New concert hall deadline

By Rachel Rowe

City officials are taking the first steps towards making Ottawa more pedestrian friendly.

The city held an open house last week to launch the development of a first-of-its-kind pedestrian plan for the City of Ottawa.

Increased pedestrian travel would help relieve the city’s traffic congestion problems and improve public health, says Gill Wilson, co-ordinator of the City of Ottawa’s pedestrian facilities.

“We’re almost preaching to the converted in Centretown,” she says, adding that the downtown core has the highest level of pedestrian activity.

Wilson says when it comes to pedestrian travel, Centretown’s sidewalks act as a positive example for other areas of the city.

The decision to create a pedestrian plan comes from the city’s Official Plan, adopted in 2003, which states “the city will emphasize the creation of pedestrian-friendly environments.”

The Official Plan aims to increase the share of peak-hour travel by pedestrians from 9.6 per cent to 10 per cent by 2021. This would mean an increase from 24,000 to 40,000 trips made by pedestrians during afternoon peak-hour travel.

The purpose of the open house was to get input from residents as to what makes an enjoyable pedestrian journey, Wilson says.

Residents who attended were encouraged to place stickers next to different categories they thought would improve pedestrian travel, such as cleaner streets, enhanced snow removal and improved street lighting.

Large maps of different areas of the city were available for the public to post suggestions on how to improve specific streets and areas for walking.

For areas like Centretown with already high levels of pedestrian travel, the plan would focus on how to enhance the existing environment for pedestrians, she says. Plans include adding more rest facilities, widening sidewalks and adding greenery.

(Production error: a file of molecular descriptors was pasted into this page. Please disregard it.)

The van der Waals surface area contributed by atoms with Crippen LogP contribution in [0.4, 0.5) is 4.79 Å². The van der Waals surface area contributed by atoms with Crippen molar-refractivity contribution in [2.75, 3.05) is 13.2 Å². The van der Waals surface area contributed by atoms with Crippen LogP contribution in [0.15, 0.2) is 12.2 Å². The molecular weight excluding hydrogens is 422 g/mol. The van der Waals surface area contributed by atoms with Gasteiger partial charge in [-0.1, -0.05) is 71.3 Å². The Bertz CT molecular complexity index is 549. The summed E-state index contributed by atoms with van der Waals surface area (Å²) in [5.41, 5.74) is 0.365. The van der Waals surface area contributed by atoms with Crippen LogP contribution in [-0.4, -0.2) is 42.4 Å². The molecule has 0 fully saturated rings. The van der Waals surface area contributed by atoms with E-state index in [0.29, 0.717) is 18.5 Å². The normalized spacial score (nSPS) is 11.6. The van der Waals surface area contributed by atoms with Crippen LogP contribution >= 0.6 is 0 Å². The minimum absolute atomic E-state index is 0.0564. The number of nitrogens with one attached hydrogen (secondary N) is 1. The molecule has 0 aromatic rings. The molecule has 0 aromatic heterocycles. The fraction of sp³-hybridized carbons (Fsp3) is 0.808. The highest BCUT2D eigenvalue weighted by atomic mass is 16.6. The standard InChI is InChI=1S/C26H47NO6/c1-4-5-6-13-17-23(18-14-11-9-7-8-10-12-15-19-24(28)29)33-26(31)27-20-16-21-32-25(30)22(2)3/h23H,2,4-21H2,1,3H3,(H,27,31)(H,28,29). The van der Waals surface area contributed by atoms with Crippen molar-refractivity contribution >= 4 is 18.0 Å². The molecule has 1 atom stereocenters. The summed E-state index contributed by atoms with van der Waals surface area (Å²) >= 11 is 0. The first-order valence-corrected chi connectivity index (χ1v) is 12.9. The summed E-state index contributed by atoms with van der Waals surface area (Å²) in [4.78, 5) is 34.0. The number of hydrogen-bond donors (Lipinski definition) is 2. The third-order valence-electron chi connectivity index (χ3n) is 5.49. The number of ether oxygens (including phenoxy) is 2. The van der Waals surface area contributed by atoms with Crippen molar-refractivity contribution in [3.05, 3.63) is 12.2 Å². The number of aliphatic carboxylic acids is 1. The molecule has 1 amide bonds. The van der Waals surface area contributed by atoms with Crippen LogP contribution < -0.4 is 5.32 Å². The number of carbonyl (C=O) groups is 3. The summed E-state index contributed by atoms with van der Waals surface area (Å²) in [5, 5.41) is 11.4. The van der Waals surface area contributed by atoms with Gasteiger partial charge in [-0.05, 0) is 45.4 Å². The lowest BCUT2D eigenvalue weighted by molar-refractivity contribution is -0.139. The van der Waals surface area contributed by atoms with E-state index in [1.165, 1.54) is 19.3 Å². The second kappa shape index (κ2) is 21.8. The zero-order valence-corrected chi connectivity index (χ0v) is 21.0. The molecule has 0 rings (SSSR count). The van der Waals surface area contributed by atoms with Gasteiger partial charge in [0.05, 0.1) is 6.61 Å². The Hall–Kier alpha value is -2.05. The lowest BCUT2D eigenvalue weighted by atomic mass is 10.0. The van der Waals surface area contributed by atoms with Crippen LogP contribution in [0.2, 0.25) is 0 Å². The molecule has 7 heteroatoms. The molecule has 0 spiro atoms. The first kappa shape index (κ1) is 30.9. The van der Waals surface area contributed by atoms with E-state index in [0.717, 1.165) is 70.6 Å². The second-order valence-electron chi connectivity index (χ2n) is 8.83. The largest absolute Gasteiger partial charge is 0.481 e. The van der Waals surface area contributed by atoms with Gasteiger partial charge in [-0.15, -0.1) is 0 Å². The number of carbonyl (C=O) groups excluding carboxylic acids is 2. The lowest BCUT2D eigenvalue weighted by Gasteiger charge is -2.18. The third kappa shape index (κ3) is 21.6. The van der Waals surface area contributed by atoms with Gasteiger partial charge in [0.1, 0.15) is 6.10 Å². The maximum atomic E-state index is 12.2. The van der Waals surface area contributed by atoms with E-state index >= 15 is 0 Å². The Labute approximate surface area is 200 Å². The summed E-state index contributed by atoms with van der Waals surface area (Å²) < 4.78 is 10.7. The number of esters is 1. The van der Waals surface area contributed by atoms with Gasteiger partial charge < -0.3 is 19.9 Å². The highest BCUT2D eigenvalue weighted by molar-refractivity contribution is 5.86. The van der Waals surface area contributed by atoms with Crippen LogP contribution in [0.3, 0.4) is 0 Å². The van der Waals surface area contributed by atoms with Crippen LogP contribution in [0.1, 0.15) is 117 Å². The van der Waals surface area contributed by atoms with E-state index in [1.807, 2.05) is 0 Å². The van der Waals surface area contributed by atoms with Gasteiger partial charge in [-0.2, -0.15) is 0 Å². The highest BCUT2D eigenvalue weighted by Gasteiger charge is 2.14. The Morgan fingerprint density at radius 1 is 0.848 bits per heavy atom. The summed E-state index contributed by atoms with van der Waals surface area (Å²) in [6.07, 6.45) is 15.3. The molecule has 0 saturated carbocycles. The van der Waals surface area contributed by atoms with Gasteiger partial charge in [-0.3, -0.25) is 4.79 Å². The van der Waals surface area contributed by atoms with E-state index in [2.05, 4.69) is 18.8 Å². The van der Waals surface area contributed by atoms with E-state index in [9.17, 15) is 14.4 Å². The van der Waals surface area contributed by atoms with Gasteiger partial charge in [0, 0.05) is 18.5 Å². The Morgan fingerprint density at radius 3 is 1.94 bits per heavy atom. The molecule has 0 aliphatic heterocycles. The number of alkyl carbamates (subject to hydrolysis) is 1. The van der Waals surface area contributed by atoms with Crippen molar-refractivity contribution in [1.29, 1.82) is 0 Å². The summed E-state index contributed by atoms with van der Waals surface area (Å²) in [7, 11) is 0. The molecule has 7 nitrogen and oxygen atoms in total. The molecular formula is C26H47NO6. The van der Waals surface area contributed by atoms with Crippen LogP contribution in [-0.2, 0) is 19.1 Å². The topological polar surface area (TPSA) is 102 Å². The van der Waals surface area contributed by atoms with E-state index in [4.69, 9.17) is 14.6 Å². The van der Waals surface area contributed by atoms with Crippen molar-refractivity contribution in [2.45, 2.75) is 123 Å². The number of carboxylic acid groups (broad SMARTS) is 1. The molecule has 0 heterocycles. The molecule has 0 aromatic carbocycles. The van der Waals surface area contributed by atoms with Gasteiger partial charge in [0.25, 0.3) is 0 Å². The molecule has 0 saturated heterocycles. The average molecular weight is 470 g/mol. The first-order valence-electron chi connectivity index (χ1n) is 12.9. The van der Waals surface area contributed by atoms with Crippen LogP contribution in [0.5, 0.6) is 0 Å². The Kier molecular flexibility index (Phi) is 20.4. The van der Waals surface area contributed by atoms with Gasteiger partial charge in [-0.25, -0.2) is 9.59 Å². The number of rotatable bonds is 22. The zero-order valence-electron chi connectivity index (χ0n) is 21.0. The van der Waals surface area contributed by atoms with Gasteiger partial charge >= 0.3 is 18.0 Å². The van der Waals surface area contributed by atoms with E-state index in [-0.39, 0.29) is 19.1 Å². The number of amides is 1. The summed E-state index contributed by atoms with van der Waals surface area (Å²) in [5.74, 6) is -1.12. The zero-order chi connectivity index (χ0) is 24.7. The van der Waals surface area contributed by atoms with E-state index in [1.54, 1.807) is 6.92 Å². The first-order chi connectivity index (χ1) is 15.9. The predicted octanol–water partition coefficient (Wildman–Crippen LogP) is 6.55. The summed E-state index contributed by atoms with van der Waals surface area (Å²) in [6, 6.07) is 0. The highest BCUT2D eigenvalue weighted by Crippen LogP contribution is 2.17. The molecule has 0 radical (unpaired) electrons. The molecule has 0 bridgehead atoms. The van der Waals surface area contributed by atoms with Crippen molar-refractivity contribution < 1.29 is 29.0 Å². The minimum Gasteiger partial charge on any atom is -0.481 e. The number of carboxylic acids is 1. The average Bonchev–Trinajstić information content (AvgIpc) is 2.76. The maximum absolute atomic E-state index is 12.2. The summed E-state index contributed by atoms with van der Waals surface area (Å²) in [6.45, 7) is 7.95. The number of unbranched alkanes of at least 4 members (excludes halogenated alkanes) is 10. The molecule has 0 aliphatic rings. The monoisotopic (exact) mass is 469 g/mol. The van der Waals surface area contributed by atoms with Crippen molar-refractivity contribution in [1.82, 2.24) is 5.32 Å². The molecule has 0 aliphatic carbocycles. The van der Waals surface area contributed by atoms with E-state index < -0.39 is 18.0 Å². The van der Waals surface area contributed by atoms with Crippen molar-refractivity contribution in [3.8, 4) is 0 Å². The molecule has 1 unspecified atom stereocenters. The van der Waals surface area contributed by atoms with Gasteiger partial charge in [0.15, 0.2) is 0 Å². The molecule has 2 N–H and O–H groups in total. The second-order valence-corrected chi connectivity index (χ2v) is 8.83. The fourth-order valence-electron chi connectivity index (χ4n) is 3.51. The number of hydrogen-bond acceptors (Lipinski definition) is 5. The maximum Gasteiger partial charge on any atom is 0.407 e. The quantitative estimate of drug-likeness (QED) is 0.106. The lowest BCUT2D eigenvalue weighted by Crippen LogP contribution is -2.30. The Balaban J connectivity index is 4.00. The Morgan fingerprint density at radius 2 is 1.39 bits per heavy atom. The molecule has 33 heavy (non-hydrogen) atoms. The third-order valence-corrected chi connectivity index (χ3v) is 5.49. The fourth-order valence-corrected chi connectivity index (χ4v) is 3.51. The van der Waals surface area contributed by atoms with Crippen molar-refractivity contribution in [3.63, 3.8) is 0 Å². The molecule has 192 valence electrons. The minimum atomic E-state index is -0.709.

City officials point out that such a project can already been seen in the Bank Street rehabilitation project. While the city continues its construction along Bank Street to replace aging underground pipes, workers are also installing new street lights, trees and wider sidewalks in some areas.

Construction along the stretch between Laurier Avenue West and Wellington Street has already been completed, says Richard Holder, the city’s senior project manager. The stretch between Wellington and Albert Streets should be completed by Dec. 1.

Along with promoting a healthier lifestyle for Ottawa residents, the city’s primary concern when creating the pedestrian plan will be to reduce reliance on automobiles for travel, says Wilson, particularly single-occupant trips.

“Roads are expensive to create and maintain,” she says, adding that the demand for roads far exceeds the supply.

“Where are we going to fit another road in the downtown core? It’s impossible.”

Jeff McIntosh attended the open house with his wife to give his suggestions on how to improve pedestrian travel in the city.

McIntosh, a retired public servant, says his No. 1 priority is to improve sidewalk conditions.

“It’s hard to get around with potholes everywhere,” he says. McIntosh says he feels the open house was a good idea to help point out specific areas of the city that need work, but says the majority of suggestions were common sense.

“I shouldn’t have to put a sticker next to ‘snow removal’ to let them know that clear sidewalks mean more pedestrians. That’s just obvious.”

After gathering public input the city is scheduled to release the pedestrian plan by June 2007. The estimated cost to develop the plan is $130,000.

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